Sony Electronics will be simplifying its marketing and heavily promoting its Bravia brand for high-definition TV sets, Sony executives announced Monday at a press briefing in New York.
While it had a successful 2006 that saw it finish atop various consumer electronics categories, including number-one dollar share for the booming LCD display market, Sony has undertaken what it calls a “silver-bullet program” internally to streamline its branding, says Sony Electronics president and COO Stan Glasgow.
“One of the challenges is, how do we maintain the strength of the Sony brand?” says Glasgow.
Sony plans to focus on three or four major marketing campaigns, and expand the use of its Bravia brand for high-definition displays. The company still sees its experience in signal processing and color reproduction as significant strengths in a TV set market that has some 70-80 players, all buying basically the same LCD panels. While Glasgow says that Sony will not try to compete on price with low-cost manufacturers, he predicts that overall set pricing will “continue to erode” at a rate of about 20% per year.
That price erosion will soon extend to Sony’s Blu-ray high-definition optical disc format, which has been vying with the HD-DVD format developed by Toshiba to be the next-generation DVD format. Glasgow says that the price of Blu-ray players should drop over 50% in 2007. Sony, whose current Blu-ray standalone player sells for $999, plans to introduce a $599 player by early summer. That could be expected to sell for under $500 by the next holiday shopping season. Overall, Sony predicts that between Blu-ray and HD-DVD, some 250,000 high-definition disc players will be sold this year, following 44,000 sold last year.
Sony didn’t have much new to report on its Bravia Internet Video Link, a device it introduced at the Consumer Electronics Show in January. The device is an add-on module that will allow Bravia hi-def sets to easily display streaming video. The company hasn’t signed up any new content partners besides AOL, Yahoo and Grouper, who announced at CES that they would produce high-quality broadband content for the device. Randy Waynick, SVP of Sony’s Home Products Division, says the first Bravia TV model that will work with the Internet Video Link will begin shipping in April, and that the device itself will start shipping in May, for a price of $299. The module will not be backwards-compatible with earlier Bravia HD sets.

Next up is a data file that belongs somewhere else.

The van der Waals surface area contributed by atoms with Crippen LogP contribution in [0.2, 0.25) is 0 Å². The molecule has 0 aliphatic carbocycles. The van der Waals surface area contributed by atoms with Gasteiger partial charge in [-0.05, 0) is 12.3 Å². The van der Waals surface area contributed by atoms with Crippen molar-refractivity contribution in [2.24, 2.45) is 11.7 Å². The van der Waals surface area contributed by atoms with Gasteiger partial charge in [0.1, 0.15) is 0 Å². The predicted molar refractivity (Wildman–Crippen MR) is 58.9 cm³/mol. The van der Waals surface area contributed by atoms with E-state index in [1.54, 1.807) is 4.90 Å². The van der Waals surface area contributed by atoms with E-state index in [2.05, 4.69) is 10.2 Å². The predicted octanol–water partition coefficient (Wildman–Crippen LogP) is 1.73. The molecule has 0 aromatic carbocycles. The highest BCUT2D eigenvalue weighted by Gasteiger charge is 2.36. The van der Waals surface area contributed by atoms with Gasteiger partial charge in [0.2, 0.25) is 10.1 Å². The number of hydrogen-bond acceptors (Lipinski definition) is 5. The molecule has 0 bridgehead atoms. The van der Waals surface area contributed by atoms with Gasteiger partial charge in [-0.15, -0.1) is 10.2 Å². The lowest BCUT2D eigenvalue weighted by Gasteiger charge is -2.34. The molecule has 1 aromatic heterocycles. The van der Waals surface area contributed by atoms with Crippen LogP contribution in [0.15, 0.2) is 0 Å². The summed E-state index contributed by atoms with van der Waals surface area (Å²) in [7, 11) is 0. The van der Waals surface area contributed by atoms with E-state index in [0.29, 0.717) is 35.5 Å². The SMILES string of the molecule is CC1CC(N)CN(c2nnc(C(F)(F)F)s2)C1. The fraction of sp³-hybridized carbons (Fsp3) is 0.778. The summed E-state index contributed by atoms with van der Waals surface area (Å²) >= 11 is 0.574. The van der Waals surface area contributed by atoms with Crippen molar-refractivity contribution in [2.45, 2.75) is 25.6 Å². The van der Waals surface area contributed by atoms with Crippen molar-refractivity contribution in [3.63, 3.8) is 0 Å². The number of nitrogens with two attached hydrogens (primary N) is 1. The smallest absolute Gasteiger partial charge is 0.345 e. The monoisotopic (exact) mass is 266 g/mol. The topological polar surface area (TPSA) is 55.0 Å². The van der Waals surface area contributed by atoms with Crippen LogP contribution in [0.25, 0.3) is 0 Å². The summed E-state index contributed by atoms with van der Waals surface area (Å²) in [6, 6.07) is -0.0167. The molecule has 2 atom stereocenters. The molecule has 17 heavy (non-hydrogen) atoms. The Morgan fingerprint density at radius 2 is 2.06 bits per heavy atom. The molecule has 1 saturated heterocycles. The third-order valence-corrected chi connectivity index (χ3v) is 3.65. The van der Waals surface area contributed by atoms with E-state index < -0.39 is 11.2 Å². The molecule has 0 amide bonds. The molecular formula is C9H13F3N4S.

Waynick says that there has been a “tremendous amount of interest” from both consumers and potential content partners in the product.
“This [Internet video] is the beginning of the next big boom in the industry,” says Waynick.
While HDTV set sales are already a boom for Sony, Glasgow estimates that about 40% of HDTV set-owners overall still don’t have their display hooked up to a high-definition source, either from cable, satellite or an over-the-air antenna. Sony has made significant efforts to educate consumers on HDTV, such as holding some 15,000 demonstration events over the past year and setting up informational displays with major retailers, and will be meeting with top executives from major cable operators next month to try to address the issue.